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Alternative pet ideas for those who don't want cats or dogs

If your child's incessant pleading for a pet has finally won you over — or worn you out — it's time to think practically about what kind of critter to bring home. If dogs and cats are out because of allergies, expense, time commitment, destructive potential, housing restrictions, etc., don't despair. Here's a guide to what you can expect from some small, domesticated animals. Look for more pets next Tuesday in BayLink. Chicago Tribune

Ferret

Activity level: Leaves cage/tank daily

Good for ages: 13 and up

Kid's daily commitment: Three to six hours of play outside the cage per day. Have food and water available at all times. Clean litter box daily, habitat weekly. Bathe if dirty, clean ears regularly, cut nails biweekly. Watch what ferret plays with.

Initial cost: $100-$500 for the ferret; $340-400 for other startup costs

Yearly upkeep cost: $300-$1,000 (ferrets are genetically predisposed to certain medical problems, and may need multiple surgeries)

They eat: Meat. Can eat whole prey or special ferret food balanced with the vitamins and minerals they need. Can have scraps of meat as treats.

Life expectancy: 6 to 8 years

Pros and cons: Fun to watch, interactive, sociable. But high-maintenance, may have an odor, require ferret-proofing your house.

Bird

(Recommended for kids: parakeet, cockatiel)

Activity level: Sometimes leaves cage

Good for ages: 14 and up

Kid's daily commitment: Food and water should always be available. Clean cage liner weekly. Clean and disinfect cage and perches regularly. Closely observe health, including state of stools and feathers. Daily interaction important for proper socialization.

Initial cost: $20-$100 or more for bird alone; $100-350 for other startup costs.

Yearly upkeep cost: $200-$400

They eat: Fresh pellets, plus fresh fruits and vegetables.

Life expectancy: Over 10 years for finches, cockatoos and canaries; 40-60 years for macaws and parrots.

Pros and cons Interactive. Many species can be taught to talk. But messy and noisy.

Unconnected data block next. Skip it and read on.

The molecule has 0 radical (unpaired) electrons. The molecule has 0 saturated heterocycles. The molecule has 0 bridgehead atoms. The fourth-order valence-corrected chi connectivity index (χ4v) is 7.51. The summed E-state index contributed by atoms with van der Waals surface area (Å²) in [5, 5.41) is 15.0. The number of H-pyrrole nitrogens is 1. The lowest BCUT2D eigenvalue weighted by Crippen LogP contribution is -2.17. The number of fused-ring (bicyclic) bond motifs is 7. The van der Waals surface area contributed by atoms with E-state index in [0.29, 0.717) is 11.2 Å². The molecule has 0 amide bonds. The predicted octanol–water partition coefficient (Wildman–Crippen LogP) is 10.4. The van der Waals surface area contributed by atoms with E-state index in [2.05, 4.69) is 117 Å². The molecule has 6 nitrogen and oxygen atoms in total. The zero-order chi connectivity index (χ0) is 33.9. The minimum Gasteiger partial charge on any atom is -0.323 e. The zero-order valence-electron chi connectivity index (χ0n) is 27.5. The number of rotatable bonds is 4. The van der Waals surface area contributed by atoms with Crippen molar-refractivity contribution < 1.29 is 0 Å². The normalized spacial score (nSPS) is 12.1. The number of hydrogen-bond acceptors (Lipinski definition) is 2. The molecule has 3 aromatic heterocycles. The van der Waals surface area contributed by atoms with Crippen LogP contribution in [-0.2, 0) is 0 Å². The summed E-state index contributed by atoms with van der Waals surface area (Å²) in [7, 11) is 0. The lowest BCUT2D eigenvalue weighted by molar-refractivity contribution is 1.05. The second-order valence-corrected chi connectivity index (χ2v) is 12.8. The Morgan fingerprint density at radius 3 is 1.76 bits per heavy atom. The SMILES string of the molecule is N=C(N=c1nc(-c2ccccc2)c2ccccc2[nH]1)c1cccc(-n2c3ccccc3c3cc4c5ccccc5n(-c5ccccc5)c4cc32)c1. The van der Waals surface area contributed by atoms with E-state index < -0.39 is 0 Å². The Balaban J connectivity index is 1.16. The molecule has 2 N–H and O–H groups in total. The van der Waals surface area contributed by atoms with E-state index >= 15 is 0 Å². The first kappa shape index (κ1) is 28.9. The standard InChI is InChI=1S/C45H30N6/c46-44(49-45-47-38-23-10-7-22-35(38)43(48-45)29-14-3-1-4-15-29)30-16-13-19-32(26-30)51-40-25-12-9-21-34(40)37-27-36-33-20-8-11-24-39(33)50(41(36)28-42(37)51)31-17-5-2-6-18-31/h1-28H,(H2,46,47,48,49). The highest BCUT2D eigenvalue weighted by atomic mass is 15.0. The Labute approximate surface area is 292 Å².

Frog

Activity level: Never leaves cage/tank

Good for ages: 10 and up

Kid's daily commitment: Feed young frogs daily, adults one or two times a week. Clean tank weekly or more if necessary.

Initial cost: $10-$35 for the frog itself; $200-$300 for other startup costs

Yearly upkeep cost: $200-$300

They eat: Live insects dusted daily with a calcium supplement and weekly with a vitamin and mineral supplement. Some larger frogs eat mice.

Life expectancy: 3-10 years

Pros and cons: Take up little room, low maintenance. Can carry salmonella. Should not be handled a lot.

Lizard/gecko

(Recommended for kids: leopard gecko, bearded dragon)

Activity level: Sometimes leaves cage/tank

Good for ages: 10 and up

Kid's daily commitment: Feed daily or every other day. Change water daily. Remove feces daily, clean tank weekly, give lizard a misting shower regularly. Observe daily.

Initial cost: $10-$100 for the animal itself; $200-$300 for startup costs

Yearly upkeep cost: $190-$450

They eat: Insects, veggies, special lizard food.

Life expectancy: 10-20 years

Pros and cons: Quiet, but can carry salmonella. Not very interactive and may not like being handled.

Turtle

(Recommended for kids: red-eared slider)

Activity level: Never leaves cage/tank

Good for ages: 12 and up

Kid's daily commitment: Feed once per day or every other day, depending on age and type. Clean tank weekly, more if necessary. No playing or handling necessary, but observe daily to make sure it's okay.

Initial cost: $20-$100 for the turtle itself; $200-$300 for other startup costs.

Yearly upkeep cost: $50-$150

They eat: Insects, grasses, fruits and vegetables, or food pellets.

Life expectancy: 40-60 years.

Pros and cons: Interesting to observe, but can carry salmonella.

Sources: PetSmart.com; Petco.com; ASPCA.org; petplace.com; Holly Nash, staff veterinarian at Drs. Foster and Smith, and Scott McKay, staff vet at Drs. Foster and Smith, Rhinelander, Wis.; Jay Hreiz, district officer at American Rabbit Breeders Association, Bloomington, Ill.; Lisa Vible, education director at the American Ferret Association, Annapolis, Md.; Mike Selig, staff vet at Barberton Veterinary Clinic in Norton, Ohio; Richard Nye, vet at Nye Veterinary Services in Batavia, Ill., and consultant at Ness Exotic Wellness Center in Lisle, Ill.

Alternative pet ideas for those who don't want cats or dogs 06/21/10 [Last modified: Monday, June 21, 2010 5:16pm]

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